Tuesday, December 6, 2011

Oligarchy & Democracy: Some Thoughts

According to D. S. Hutchinson, in the article "Ethics" in the Cambridge Companion to Aristotle, a democracy "claims that all freely born citizens are equal partners in society, and oligarchs claim that the rich contribute more." The principle is that, justice demands that what an individual person puts into an enterprise will be rendered to them in the appropriate ratio. If two partners each put in 50%, then they each receive 50% of the profit. The democratic argument is that all citizens contribute equally to society, and, therefore, all citizens should receive equal benefits from society. The normal position of an Oligarchy is that the rich citizens put more into society, and, therefore should receive more benefits. It seems to me that neither side is right. It is not true that all citizens contribute equally to society, therefore it is unjust for society to give equal benefits to all citizens. On the otherhand it is not necessarily true that the rich people in society contribute more to society, if we look at a monetary investement then it might be argued that they do. However, it seems that one can also invest their time and their life in society, and these seem to be worth more than all the money in the world. Therefore, it seems that those who invest the most in society are those who give their time and lives to helping others. If this is the case, then a true Oligarchy would be led, not by the rich, necessarily, but by those virtuous people who give their time and lives to helping others. This is very much the same conclusion that Aristotle comes to, according to Hutchinson, who says, "Aristotle himself holds that virtuous citizens (not necessarily the rich) do make greater contributions to their societies, and that they should expect greater rewards in honour and respect."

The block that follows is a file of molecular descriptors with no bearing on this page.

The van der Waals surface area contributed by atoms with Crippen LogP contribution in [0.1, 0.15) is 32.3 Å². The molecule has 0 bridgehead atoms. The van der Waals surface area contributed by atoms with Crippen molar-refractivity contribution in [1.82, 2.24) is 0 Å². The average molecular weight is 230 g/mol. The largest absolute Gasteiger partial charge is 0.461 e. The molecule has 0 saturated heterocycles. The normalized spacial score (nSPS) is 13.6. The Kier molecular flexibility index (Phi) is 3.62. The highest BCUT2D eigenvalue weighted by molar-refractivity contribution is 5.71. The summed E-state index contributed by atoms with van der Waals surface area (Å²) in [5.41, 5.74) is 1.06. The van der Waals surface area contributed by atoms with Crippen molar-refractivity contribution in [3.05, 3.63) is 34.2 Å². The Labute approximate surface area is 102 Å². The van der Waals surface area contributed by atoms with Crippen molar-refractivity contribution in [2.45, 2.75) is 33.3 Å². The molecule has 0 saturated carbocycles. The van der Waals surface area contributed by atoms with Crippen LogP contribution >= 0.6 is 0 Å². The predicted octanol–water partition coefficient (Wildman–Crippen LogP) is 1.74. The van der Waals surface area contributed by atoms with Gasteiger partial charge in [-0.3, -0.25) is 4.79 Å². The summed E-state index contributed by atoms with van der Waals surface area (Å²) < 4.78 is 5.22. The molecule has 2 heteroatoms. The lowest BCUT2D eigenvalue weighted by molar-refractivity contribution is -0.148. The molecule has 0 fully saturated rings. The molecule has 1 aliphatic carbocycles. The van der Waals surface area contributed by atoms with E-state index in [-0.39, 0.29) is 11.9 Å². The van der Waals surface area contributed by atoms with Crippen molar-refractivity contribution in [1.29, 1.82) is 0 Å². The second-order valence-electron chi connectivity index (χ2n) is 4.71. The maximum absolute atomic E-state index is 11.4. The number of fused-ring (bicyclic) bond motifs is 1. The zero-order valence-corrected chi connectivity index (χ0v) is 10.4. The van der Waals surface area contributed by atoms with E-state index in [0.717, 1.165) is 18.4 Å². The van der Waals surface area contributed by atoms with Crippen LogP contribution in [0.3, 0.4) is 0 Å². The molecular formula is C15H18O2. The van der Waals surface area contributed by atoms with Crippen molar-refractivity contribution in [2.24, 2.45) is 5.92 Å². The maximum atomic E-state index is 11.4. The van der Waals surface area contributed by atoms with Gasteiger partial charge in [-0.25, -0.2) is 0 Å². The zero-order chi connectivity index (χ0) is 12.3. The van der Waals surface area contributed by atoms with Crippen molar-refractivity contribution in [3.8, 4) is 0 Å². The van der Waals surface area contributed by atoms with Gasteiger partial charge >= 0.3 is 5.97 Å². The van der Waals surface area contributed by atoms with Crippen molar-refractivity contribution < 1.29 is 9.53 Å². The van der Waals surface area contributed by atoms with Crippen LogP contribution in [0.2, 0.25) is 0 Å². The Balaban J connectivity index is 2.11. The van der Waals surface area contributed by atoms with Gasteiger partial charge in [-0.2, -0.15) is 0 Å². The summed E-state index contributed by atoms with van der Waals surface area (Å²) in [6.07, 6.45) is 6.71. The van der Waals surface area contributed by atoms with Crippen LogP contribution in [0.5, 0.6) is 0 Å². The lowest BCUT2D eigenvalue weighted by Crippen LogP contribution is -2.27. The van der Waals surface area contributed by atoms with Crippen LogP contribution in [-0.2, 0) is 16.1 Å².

If such an Oligarchy existed, its society would be...well...pretty close to heaven.


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